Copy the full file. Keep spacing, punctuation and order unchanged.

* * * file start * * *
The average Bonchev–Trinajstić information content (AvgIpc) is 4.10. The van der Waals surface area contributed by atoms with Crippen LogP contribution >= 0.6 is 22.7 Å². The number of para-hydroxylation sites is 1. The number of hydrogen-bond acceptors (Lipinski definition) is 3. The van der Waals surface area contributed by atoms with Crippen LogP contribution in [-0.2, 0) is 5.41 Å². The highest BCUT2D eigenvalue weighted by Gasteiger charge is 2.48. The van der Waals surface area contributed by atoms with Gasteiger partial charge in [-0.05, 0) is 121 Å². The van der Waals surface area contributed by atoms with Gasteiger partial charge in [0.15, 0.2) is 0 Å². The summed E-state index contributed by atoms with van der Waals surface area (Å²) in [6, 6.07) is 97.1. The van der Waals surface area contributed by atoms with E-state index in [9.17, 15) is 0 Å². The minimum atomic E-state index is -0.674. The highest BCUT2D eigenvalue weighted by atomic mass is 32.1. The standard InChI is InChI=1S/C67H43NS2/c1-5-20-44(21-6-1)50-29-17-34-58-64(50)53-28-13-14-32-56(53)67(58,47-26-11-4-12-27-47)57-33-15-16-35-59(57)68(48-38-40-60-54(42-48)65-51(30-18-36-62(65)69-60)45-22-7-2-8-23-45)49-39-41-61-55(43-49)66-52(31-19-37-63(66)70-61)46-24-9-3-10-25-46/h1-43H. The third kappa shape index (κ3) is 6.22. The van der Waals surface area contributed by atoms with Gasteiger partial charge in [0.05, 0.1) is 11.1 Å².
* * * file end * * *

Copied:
The average Bonchev–Trinajstić information content (AvgIpc) is 4.10. The van der Waals surface area contributed by atoms with Crippen LogP contribution >= 0.6 is 22.7 Å². The number of para-hydroxylation sites is 1. The number of hydrogen-bond acceptors (Lipinski definition) is 3. The van der Waals surface area contributed by atoms with Crippen LogP contribution in [-0.2, 0) is 5.41 Å². The highest BCUT2D eigenvalue weighted by Gasteiger charge is 2.48. The van der Waals surface area contributed by atoms with Gasteiger partial charge in [-0.05, 0) is 121 Å². The van der Waals surface area contributed by atoms with Gasteiger partial charge in [0.15, 0.2) is 0 Å². The summed E-state index contributed by atoms with van der Waals surface area (Å²) in [6, 6.07) is 97.1. The van der Waals surface area contributed by atoms with E-state index in [9.17, 15) is 0 Å². The minimum atomic E-state index is -0.674. The highest BCUT2D eigenvalue weighted by atomic mass is 32.1. The standard InChI is InChI=1S/C67H43NS2/c1-5-20-44(21-6-1)50-29-17-34-58-64(50)53-28-13-14-32-56(53)67(58,47-26-11-4-12-27-47)57-33-15-16-35-59(57)68(48-38-40-60-54(42-48)65-51(30-18-36-62(65)69-60)45-22-7-2-8-23-45)49-39-41-61-55(43-49)66-52(31-19-37-63(66)70-61)46-24-9-3-10-25-46/h1-43H. The third kappa shape index (κ3) is 6.22. The van der Waals surface area contributed by atoms with Gasteiger partial charge in [0.05, 0.1) is 11.1 Å².